// But you can omit the type annotation if the variables are derived from explicit literals
var isDoneWo = false;

Number

As in JavaScript, all numbers in TypeScript are floating point values. These floating point numbers get the type number.

Typescript:

let decimal: number = 6;
// But you can omit the type annotation if the variables are derived from explicit literals
let decimalWo = 42;

Javascript:

var decimal = 6;
// But you can omit the type annotation if the variables are derived from explicit literals
var decimalWo = 42;

String

Another fundamental part of creating programs in JavaScript for web pages and servers alike is working with textual data.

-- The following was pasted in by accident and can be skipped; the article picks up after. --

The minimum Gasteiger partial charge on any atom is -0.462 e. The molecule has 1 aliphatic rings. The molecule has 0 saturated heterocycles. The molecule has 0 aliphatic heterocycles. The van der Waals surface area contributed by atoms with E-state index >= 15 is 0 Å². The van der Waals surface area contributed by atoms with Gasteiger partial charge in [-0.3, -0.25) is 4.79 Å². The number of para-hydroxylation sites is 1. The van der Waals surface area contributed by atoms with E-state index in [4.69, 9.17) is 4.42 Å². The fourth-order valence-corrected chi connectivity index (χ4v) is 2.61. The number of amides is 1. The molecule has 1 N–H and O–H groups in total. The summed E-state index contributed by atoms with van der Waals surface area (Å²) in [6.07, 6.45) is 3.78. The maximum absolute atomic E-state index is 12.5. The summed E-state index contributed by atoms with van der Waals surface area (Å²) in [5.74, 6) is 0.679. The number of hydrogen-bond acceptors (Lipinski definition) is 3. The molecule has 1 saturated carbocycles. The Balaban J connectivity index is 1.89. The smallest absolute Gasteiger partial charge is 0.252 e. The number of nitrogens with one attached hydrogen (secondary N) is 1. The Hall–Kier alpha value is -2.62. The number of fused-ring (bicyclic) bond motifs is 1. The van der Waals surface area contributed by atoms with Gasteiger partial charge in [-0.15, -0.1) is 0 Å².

Typescript:

let color: string = "blue";
// But you can omit the type annotation if the variables are derived from explicit literals
let colorWo = "blue";

Javascript:

var color = "blue";
// But you can omit the type annotation if the variables are derived from explicit literals
var colorWo = "blue";

Template String

You can also use template strings, which can span multiple lines and have embedded expressions. These strings are surrounded by the backtick/backquote (`) character, and embedded expressions are of the form ${ expr }.

Typescript:

// Template Strings (strings that use backticks)
// String Interpolation with Template Strings
let name = 'Tyrone';
let greeting = `Hi ${name}, how are you?`
// Multiline Strings with Template Strings
let multiline = `This is an example
of a multiline string`;

Javascript:

// Template Strings (strings that use backticks)
// String Interpolation with Template Strings
var name = 'Tyrone';
var greeting = "Hi " + name + ", how are you?";
// Multiline Strings with Template Strings
var multiline = "This is an example\nof a multiline string";

Any